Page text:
The signs are cropping up in the yards. The political forums have begun. Social media has taken a turn for the weird.
Yep, must be political season in Lee’s Summit.
For better or worse, we are going to elect a new mayor April 3 and, possibly, a few new members to our City Council.
The new mayor — in a race by three well known men of different qualifications — will be just the third since 1994 in Lee’s Summit. Karen Messerli held the city’s reins for 16 years, followed by eight with current mayor Randy Rhoads.
The big chair is a somewhat literal term right now in Lee’s Summit, mainly because of the leadership role our new mayor immediately will have to fill.
Not only will the mayor receive voting privilieges after the April 3 election, per changes to our City Charter, but he will be tasked with mopping up some messes being left around the council chambers — mainly continued unsavory voting practices and behavior at the dais.
Who can bring that needed leadership to the mayor position? That’s what voters need to examine. And quickly. No more public forums are on the schedule, so it is up to every April voter to do some research on the candidates.
Where have they served? What are their platform topics and how do they stand on issues? Are they single-issue candidates or do they bring a multitude of experience, knowledge and expertise to the table?
Not to put too much pressure on our next mayor, but we must elect someone ready to jump in the pool, act as a lifeguard, bodyguard and guardian of good governance at our council meetings.
A quick glance at social media lately has shown us that ridiculous behavior continues to pervade our council meetings. This has got to stop. A new mayor must put in some code of conduct, rules of order and enforce the new ethics policy from the outset.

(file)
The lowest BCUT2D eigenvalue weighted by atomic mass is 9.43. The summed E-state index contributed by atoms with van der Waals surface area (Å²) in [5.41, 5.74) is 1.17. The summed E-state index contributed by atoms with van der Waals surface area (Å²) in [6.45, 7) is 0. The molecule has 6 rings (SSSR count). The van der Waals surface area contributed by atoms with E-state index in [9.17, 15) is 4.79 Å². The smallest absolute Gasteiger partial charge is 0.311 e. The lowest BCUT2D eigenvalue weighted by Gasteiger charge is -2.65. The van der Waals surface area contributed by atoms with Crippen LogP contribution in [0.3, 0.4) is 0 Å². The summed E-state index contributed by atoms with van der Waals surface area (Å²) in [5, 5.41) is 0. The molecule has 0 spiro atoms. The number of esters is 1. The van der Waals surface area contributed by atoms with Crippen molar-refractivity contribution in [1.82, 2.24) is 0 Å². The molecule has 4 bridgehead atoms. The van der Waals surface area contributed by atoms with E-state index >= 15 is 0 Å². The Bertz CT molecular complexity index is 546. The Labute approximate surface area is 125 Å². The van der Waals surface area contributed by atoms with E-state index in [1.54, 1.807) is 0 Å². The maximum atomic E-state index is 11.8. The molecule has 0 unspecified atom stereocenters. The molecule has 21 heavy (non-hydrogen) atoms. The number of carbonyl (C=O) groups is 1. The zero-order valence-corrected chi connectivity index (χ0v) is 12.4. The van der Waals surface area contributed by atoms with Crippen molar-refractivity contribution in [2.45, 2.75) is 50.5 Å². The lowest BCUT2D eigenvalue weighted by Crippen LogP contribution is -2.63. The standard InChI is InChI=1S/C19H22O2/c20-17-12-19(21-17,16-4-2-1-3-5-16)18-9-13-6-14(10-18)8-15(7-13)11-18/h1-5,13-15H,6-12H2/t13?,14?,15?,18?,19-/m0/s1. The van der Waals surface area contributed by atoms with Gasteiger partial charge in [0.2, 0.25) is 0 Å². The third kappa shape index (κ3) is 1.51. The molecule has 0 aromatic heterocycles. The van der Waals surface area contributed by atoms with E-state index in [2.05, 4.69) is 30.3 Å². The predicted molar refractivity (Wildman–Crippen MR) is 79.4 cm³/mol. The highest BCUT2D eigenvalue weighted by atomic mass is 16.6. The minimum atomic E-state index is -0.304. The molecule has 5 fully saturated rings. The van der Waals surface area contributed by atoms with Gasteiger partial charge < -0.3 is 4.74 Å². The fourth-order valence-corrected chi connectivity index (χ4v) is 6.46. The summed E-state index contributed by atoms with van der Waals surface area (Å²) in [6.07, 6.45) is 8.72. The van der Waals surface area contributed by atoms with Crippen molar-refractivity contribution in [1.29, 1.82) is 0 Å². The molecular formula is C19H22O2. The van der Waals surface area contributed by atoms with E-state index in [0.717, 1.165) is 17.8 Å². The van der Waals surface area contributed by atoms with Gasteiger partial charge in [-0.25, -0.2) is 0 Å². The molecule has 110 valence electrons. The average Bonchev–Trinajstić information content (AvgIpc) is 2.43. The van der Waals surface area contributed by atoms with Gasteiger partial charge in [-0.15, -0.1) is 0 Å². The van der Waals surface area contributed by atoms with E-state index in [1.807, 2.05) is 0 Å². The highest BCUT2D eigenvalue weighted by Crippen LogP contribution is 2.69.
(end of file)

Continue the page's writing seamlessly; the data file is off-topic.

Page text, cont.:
From our council members, we must not only demand leadership at every single turn, but we have to expect that those representing the 23,000 or so of us in each district be doing so from a place of respectability and responsibility.
There are clearly candidates (and incumbents for that matter) who are not remotely ready to take on those roles. There are candidates and incumbents who are.
Voters are charged — empowered, if they will accept it — to get to know their individual council members and make wise decisions April 3 for our future.
Your individual council member can lead or refrain from leading. They can positively contribute to meetings or they can cause chaos.
It is absolutely our responsibility to know the difference between the two. Elected officials and candidates that create and encourage chaos have no place on our city council or sitting in the mayoral chair.
Lee’s Summit resident John Beaudoin writes about city and civic issues, people and personalities around town. Reach him at email@example.com.